Rap Life: Ebro in South Africa special covering Ebro’s recent trip to the country and interview with Shane Eagle launches Friday 24th Jan on Apple Music worldwide.
This is Apple Music’s first project of it’s kind internationally.
Apart from massive support in South Africa, it is also is being heavily supported in the USA and across our international markets.
This is a wonderful introspective view on Shane Eagle’s international profile and taking South African music to a global audience.
Shane Eagle’s “DarkMoonFlwr” Premieres in NY Times Square shortly after its release on October 16th 2019.
He is the only independent artist from South Africa to have done this.
Coming off his critically acclaimed, award winning debut album Yellow and the self reflective and reminiscent Never Grow Up EP, Shane Eagle takes a more global approach on his debut mixtape Dark Moon Flower.
“It is a bridge between two worlds, it shows that there is no measurable level to what you can achieve, just cause of where you are from” – Shane Eagle
Displaying his signature lyricism over textured production, Eagle explores love, grief and growth alongside theMIND, Bas, lute, Kota the Friend, J-Tek, Santi, Caleborate & The Hics – and even trading bars with Nasty C on “PARIS” while exploring new sounds with patrickxxlee on “Evolve”.
Although delivered as a mixtape, the 23 track offering is built around themes that speak directly to his recent life experiences.
“Dark Moon Flower is the next part of my journey, it’s a part of the story, there is 23 songs on the project, each representing a year of my life, each song represents a stage of evolution and what I had to do to get to this point.” – Shane Eagle
The concept of light not being able to live without the darkness is one which is explored throughout the body of work, from a production and content perspective, we are introduced into the world that Eagle has created for his fans to find their zen and identify their power.
“Instead of letting my experiences become my downfall, I kind of use them as my strength. The things that were supposed to derail me actually gave me direction, telling my story and putting the truth into my music is what has gotten me to this point.” – Shane Eagle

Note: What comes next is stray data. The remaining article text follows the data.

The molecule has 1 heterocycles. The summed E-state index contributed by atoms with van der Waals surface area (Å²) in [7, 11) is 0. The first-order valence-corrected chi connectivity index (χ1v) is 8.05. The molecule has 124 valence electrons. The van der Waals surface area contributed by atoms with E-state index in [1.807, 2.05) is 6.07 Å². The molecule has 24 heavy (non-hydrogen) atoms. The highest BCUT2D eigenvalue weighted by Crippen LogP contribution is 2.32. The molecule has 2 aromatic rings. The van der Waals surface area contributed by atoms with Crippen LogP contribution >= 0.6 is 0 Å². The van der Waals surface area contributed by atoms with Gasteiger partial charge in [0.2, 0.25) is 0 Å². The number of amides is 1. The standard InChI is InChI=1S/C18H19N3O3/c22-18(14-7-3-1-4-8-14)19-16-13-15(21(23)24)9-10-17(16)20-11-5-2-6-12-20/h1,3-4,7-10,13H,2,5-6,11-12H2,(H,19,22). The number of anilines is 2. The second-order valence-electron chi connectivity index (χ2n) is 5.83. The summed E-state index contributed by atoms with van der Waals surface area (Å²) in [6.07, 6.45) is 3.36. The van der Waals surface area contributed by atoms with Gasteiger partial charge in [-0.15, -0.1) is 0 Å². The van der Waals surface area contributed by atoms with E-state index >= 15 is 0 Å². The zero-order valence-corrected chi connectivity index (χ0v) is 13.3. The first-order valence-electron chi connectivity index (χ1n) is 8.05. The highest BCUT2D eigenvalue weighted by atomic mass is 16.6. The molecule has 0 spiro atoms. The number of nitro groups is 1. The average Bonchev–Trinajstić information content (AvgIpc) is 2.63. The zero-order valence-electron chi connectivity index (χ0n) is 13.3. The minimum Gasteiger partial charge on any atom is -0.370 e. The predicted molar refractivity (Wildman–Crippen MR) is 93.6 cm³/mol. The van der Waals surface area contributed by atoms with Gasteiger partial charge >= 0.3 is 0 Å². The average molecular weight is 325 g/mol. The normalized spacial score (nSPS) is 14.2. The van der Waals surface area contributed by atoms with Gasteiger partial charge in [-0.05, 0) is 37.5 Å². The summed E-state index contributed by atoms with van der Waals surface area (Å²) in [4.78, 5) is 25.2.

Dark Moon Flower was released on the 16th October 2019 and is available on all digital stores worldwide.
After recording for over a year and a half and pushing himself to spaces that no HipHop artist has dared to go in Africa, Shane Eagle has finally delivered his long awaited debut album.
The album comes with a track list full of new music, which is a clear indication of his approach to creating an album being one of a conceptual nature, from beginning to the end of the album you can hear Shane’s story, growth, challenges, trails and triumphs. The album sounds like a well put together piece of art and not just a track list of “radio singles”.
South African hiphop has grown over the last 5 years, there is no doubt about that. However, the industry is still young and will be going through various developments in the coming years. “Yellow” has just added a new dimension to South African hiphop, a dimension that has never been visited by any artist on the continent.
By dropping an album of this nature Shane Eagle has opened the doors to a realm of hiphop that wont only change the way South African hiphop fans consume music but will definitely solidify Shane Eagle as the leader in the world of African hiphop.
If you haven’t listened to Yellow, you can purchase it or stream it right here:
Having known that I was going to interview Shane Eagle for a couple weeks, I found myself uncharacteristically nervous about the whole thing, why? I really don’t know, perhaps it came from my stereotypical judgement of him being a cocky, shallow know-it-all that many perceived him to be and that I wouldn’t know how to deal with such a person. Is he gonna think I’m whack and my team is unprofessional, because we’re all a bunch of young guys trying to do something meaningful? Is he gonna walk out on the interview because I may not show the poise and skill of someone like Scoop, who happens to be his colleague or is he be another uninspiring TV show newcomer, who thinks they’re different and can have the entire industry at their feet one day? These are the type of questions I found myself pondering, however he was nothing of that sort, to the contrary he was very much the polar opposite to all of that.
Having gone to fetch water after being greeted by his manager and still waiting on Shane, I went to buy some water to understandably calm myself down, once I got back I saw a somewhat imposing light-skinned figure with a pink cap and two-very understated- 9ct gold necklaces and my calculated guess was proven to be right in the interview when he said “I got rid of my jewels man, now all my shit is just real, I don’t be rocking no fake shit no more”.
Anyway Shane seemed to be very well put together and calm and in a way that energy rubbed off me, as he was able to settle my nerves by simply being himself, which happens to be very calming and humble. Before I carry on with this story, lemme create a bit of a context for those who might know nor understand. Shane Eagle is rapper from the east rand who entered a competition called “The Hustle” on VUZU, where the judges (AKA, Khuli Chana and Tumi “STOGIE T” Molekane) set out on finding the next great South African Rapper star, which was eventually won by BigStar Johnson who I interviewed in the sixth issue.